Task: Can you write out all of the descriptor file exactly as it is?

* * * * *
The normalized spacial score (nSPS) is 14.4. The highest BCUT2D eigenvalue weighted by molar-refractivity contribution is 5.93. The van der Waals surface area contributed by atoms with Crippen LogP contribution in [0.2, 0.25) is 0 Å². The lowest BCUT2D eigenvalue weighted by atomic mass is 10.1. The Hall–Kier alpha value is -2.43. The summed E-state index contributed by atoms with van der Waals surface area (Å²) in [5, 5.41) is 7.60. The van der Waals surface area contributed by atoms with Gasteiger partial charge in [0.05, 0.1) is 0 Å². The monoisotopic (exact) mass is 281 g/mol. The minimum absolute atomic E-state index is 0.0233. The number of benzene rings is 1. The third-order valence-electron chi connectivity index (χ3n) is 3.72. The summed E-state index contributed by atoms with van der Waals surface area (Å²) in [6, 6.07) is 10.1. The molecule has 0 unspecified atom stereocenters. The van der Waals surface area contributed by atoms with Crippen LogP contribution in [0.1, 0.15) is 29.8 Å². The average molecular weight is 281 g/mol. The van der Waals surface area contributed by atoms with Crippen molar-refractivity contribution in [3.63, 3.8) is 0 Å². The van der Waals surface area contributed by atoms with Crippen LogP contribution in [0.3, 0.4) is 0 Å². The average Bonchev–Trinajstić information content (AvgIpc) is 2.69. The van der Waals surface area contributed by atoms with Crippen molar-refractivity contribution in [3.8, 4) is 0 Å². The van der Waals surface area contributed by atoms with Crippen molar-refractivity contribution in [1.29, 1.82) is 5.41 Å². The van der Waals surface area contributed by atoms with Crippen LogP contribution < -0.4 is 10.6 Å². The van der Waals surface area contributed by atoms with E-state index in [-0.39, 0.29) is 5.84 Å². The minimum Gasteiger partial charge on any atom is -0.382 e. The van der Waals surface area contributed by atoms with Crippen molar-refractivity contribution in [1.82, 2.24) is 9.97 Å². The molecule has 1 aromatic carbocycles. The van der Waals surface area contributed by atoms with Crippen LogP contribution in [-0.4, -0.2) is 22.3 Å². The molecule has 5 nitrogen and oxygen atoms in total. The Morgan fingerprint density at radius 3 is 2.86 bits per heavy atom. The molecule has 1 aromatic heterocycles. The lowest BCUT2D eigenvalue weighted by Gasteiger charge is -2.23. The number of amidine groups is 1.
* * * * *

The normalized spacial score (nSPS) is 14.4. The highest BCUT2D eigenvalue weighted by molar-refractivity contribution is 5.93. The van der Waals surface area contributed by atoms with Crippen LogP contribution in [0.2, 0.25) is 0 Å². The lowest BCUT2D eigenvalue weighted by atomic mass is 10.1. The Hall–Kier alpha value is -2.43. The summed E-state index contributed by atoms with van der Waals surface area (Å²) in [5, 5.41) is 7.60. The van der Waals surface area contributed by atoms with Gasteiger partial charge in [0.05, 0.1) is 0 Å². The monoisotopic (exact) mass is 281 g/mol. The minimum absolute atomic E-state index is 0.0233. The number of benzene rings is 1. The third-order valence-electron chi connectivity index (χ3n) is 3.72. The summed E-state index contributed by atoms with van der Waals surface area (Å²) in [6, 6.07) is 10.1. The molecule has 0 unspecified atom stereocenters. The van der Waals surface area contributed by atoms with Crippen LogP contribution in [0.1, 0.15) is 29.8 Å². The average molecular weight is 281 g/mol. The van der Waals surface area contributed by atoms with Crippen molar-refractivity contribution in [3.63, 3.8) is 0 Å². The van der Waals surface area contributed by atoms with Crippen LogP contribution in [0.3, 0.4) is 0 Å². The average Bonchev–Trinajstić information content (AvgIpc) is 2.69. The van der Waals surface area contributed by atoms with Crippen molar-refractivity contribution in [3.8, 4) is 0 Å². The van der Waals surface area contributed by atoms with Crippen molar-refractivity contribution in [1.29, 1.82) is 5.41 Å². The van der Waals surface area contributed by atoms with Crippen LogP contribution < -0.4 is 10.6 Å². The van der Waals surface area contributed by atoms with E-state index in [-0.39, 0.29) is 5.84 Å². The minimum Gasteiger partial charge on any atom is -0.382 e. The van der Waals surface area contributed by atoms with Crippen molar-refractivity contribution in [1.82, 2.24) is 9.97 Å². The molecule has 1 aromatic carbocycles. The van der Waals surface area contributed by atoms with Crippen LogP contribution in [-0.4, -0.2) is 22.3 Å². The molecule has 5 nitrogen and oxygen atoms in total. The Morgan fingerprint density at radius 3 is 2.86 bits per heavy atom. The molecule has 1 aromatic heterocycles. The lowest BCUT2D eigenvalue weighted by Gasteiger charge is -2.23. The number of amidine groups is 1.